Meet MLO’s new Q&A expert: Charles K. Cooper, MD

Aug. 24, 2022

Medical Laboratory Observer has a new expert available to answer our readers’ questions! Chuck is board-certified in Infectious Diseases and has a sub-specialty certification in HIV Medicine. He currently serves as the Chief Medical Officer for Siemens Healthcare Diagnostics, Siemens Healthineers. At Siemens Healthineers, Chuck oversees clinical product development, evidence generation, and externally facing medical/scientific activities as well as contributing to innovation efforts.

Prior to joining Siemens Healthineers, Chuck led the Medical and Scientific Affairs function for the Integrated Diagnostic Solutions business at Becton Dickinson. In this position, he oversaw evidence generation and clinical development of a broad range of products including sample collection devices as well as numerous infectious disease diagnostics for diseases such as SARS-CoV-2, tuberculosis, sepsis, sexually transmitted infections, bacterial vaginosis, cervical cancer screening, among others.

Chuck’s clinical interest is HIV medicine, and he currently provides clinical care to under-served patients at the federally qualified community health center, Greater Baden Medical Services. He also serves on the mid-Atlantic Steering Committee of the American Academy of HIV Medicine.

 Chuck graduated from Georgetown University Medical School after which he completed his Internal Medicine residency at Strong Memorial Hospital, University of Rochester.

Below, we asked Chuck a few questions. Next month, please send your questions to:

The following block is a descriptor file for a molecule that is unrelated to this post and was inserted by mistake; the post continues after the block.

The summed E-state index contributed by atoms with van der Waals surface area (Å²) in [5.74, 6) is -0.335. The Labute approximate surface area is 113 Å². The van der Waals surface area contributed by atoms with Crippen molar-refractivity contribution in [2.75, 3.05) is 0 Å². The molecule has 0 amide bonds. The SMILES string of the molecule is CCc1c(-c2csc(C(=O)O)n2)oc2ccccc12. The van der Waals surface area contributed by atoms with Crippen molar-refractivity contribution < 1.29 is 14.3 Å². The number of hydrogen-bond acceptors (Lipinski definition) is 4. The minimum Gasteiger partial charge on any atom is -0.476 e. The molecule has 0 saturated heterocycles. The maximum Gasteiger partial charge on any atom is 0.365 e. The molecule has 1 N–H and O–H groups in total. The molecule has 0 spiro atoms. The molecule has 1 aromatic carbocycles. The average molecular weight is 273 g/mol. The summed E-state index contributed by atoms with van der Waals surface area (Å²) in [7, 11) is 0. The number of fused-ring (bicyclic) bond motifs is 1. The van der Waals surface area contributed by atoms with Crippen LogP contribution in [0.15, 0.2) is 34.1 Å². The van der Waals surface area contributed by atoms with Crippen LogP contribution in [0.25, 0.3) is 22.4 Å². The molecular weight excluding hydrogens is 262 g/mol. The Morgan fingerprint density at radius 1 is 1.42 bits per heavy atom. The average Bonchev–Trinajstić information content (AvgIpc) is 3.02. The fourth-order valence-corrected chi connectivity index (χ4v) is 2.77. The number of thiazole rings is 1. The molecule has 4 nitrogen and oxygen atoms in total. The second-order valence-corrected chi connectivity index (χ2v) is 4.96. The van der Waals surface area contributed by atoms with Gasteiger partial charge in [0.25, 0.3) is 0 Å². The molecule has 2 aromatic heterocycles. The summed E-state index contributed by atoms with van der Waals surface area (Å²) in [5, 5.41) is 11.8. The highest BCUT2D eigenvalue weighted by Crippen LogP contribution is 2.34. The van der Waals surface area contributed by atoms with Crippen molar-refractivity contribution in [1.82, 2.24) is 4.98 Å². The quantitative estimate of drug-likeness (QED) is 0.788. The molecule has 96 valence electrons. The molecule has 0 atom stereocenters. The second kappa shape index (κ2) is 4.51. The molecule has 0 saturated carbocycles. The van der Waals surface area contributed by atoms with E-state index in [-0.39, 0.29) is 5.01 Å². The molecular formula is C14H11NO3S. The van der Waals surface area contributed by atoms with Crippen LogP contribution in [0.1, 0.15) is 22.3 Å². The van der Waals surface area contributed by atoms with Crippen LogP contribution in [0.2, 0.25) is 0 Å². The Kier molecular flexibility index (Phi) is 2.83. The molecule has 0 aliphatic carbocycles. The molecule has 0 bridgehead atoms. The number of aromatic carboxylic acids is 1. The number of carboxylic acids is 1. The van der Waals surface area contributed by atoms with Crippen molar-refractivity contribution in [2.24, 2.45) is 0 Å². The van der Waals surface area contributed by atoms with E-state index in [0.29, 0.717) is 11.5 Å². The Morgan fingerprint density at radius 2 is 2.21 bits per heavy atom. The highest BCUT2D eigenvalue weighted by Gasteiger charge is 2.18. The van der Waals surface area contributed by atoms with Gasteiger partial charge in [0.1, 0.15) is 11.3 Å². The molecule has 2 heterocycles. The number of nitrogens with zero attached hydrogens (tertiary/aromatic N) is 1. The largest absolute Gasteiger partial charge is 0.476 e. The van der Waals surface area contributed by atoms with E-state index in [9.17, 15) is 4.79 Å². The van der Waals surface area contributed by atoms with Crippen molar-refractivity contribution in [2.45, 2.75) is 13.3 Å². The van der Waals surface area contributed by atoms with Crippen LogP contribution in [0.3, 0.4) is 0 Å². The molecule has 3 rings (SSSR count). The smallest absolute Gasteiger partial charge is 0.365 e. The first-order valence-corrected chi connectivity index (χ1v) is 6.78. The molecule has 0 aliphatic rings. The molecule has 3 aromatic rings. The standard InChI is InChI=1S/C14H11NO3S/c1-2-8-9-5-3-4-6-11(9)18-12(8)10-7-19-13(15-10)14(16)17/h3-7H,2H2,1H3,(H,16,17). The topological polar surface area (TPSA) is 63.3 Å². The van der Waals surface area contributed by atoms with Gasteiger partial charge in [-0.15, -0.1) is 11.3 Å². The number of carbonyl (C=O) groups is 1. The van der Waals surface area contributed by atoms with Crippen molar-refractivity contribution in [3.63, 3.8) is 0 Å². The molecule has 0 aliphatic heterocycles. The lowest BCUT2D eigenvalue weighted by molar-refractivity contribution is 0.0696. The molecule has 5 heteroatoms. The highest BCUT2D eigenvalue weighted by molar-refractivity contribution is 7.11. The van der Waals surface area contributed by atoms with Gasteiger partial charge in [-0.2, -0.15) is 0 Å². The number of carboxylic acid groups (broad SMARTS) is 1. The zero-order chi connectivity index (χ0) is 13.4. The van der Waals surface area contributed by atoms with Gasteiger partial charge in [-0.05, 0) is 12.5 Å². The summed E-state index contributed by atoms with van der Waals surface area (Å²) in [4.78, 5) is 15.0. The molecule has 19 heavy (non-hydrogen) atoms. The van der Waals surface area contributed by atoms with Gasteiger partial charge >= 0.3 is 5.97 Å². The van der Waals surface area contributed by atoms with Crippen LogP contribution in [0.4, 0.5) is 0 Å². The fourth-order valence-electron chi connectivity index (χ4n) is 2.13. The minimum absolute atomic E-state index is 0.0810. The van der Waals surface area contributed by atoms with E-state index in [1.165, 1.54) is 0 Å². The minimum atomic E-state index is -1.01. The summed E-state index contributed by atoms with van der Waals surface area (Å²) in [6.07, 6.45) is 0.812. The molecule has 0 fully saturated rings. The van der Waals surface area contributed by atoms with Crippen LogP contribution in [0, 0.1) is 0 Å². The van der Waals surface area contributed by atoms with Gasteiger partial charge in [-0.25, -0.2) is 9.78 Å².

[email protected]

The use of molecular tests for infectious diseases have increased dramatically the past few years. How do you see molecular tests improving patient care in the future?

Molecular tests for infectious diseases have made a dramatic impact on the diagnosis and management of a broad range of infectious diseases. These tests are now commonly utilized for a number of clinical purposes including, among many others, the early and sensitive diagnosis of targeted pathogens; the determination of antimicrobial resistance markers to guide antimicrobial selection; and for infection control practices, the multiplexed diagnostic evaluation in syndromic settings; quantitative assessment of therapeutic viral control in chronic blood-borne infections; and even uses like cancer prevention, screening, and risk assessment as with HPV in cervical cancer. The impact of the broad application of this technology on a population level cannot be understated.

Despite the already significant advances that have been made, there are still plenty of opportunities for further improvement in patient care in the future through continued advances in molecular technology. One example is the introduction of molecular diagnostic methods at the point-of-care which, when clinically appropriate, may reduce time to diagnosis and provide more timely actionable information to guide patient management. In some ways, the recent experience with the COVID-19 pandemic has likely accelerated the development and introduction of molecular POC technologies, which may be leveraged more broadly in the future for pathogens other than SARS-CoV-2.